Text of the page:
These violent anecdotes are all in the context of war and terrorism, not that it makes them legal or acceptable. But his comments in TIME were about dealing with criminal matters, which makes it even more disturbing in light of the fact that Trump actually spoke with Duterte last week
and invited him to the White House. According to the Philippine government he also endorsed Duterte’s extrajudicial campaign against alleged drug dealers and users, saying he’s doing it “the right way.”
We know Trump follows the New York Times since he complains so much about it. One hopes that he saw yesterday’s grisly array
of photographs by Daniel Berehulak showing assassinations at the hands of Philippine police and vigilantes, making clear the horror that Duterte has brought to his country. The idea that the American president-elect would find Duterte’s methods anything but morally outrageous is disturbing indeed.
An article by Adrian Chen in the New Yorker about Duterte’s short tenure, called “When A Populist Demagogue Takes Power
” will send chills down your spine. The Philippine leader is crude, impulsive, blasphemous and violent, explaining his propensity to offend by saying, “I am testing the élite in this country” (which is funny because he comes from a very prominent political family.) Aside from his domestic crackdown on drug users and drug sellers, Duterte is blowing up relationships with other nations on what seems to be an ad hoc basis. He famously referred to President Obama as “son of whore,” and has made moves to extricate his nation from its long and close relationship with the U.S.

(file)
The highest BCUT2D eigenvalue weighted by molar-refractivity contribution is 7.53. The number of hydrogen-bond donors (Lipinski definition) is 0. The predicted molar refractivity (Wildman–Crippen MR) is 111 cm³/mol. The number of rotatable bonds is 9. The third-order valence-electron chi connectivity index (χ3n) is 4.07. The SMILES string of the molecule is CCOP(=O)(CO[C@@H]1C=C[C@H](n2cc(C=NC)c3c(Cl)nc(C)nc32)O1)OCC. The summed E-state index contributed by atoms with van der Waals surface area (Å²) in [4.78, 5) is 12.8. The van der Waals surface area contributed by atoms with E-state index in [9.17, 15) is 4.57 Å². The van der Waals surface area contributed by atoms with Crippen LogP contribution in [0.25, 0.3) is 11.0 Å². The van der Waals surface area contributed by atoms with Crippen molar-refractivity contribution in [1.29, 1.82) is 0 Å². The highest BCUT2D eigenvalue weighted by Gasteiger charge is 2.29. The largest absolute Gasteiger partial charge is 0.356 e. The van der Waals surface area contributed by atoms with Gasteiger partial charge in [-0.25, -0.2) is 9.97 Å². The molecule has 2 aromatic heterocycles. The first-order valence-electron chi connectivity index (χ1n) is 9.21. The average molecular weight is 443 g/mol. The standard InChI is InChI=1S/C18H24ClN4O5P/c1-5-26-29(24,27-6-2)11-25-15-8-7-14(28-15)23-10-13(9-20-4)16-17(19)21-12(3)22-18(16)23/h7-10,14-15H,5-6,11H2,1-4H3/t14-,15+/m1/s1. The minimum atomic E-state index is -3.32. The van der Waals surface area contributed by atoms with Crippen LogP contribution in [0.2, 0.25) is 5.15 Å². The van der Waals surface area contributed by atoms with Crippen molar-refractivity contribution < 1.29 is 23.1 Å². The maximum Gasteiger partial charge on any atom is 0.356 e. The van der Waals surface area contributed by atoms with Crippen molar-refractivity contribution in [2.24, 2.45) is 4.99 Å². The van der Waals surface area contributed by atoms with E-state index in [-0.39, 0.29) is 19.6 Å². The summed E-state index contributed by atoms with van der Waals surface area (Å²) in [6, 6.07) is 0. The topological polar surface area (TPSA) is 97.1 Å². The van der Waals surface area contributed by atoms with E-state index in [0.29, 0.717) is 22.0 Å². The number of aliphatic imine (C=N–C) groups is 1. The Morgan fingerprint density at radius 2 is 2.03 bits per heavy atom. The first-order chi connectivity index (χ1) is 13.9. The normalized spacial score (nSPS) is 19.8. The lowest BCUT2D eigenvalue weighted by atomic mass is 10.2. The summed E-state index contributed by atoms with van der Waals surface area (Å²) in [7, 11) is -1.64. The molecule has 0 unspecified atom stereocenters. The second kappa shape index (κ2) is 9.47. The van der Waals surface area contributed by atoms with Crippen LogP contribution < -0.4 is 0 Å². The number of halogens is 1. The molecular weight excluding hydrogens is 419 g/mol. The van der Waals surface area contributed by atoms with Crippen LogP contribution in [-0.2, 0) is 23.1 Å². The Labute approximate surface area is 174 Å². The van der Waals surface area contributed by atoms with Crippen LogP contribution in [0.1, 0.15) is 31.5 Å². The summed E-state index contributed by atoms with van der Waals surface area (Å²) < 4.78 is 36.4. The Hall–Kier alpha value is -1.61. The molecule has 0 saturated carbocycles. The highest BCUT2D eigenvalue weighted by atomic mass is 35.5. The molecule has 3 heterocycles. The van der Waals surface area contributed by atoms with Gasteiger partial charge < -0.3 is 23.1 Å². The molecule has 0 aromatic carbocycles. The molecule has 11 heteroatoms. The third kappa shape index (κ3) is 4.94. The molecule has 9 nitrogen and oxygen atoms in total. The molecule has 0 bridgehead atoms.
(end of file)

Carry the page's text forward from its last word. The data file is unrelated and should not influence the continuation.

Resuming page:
According to people who know him, Duterte is hypersensitive to criticism and will “snap” if he feels someone is talking down to him. Chen describes him as a person who “thinks out loud, in long, rambling monologues, laced with inscrutable jokes and wild exaggeration” and points out that while his manner is part of his populist image, it inevitably leads to misunderstandings. Duterte is also a conspiracy theorist who has always been fascinated by police and military men. He even shot a classmate in the leg when he was in college. Luckily it was only a flesh wound.
Any normal person who knew anything about the world would be repulsed at being compared to such a man, much less compliment him on his “get tough” policy. But this is Donald Trump we’re talking about. No, he isn’t quite Rodrigo Duterte but let’s just say they share certain traits. Remember that nearly 30 years ago Trump is the man who took out a full-page ad
entitled “Bring Back the Death Penalty” which said, “CIVIL LIBERTIES END WHEN AN ATTACK ON OUR SAFETY BEGINS!” Clearly, his beliefs haven’t evolved much.
In case you were wondering, Duterte has an 86 percent approval rating. Right now, Trump’s is at 50 percent and rising.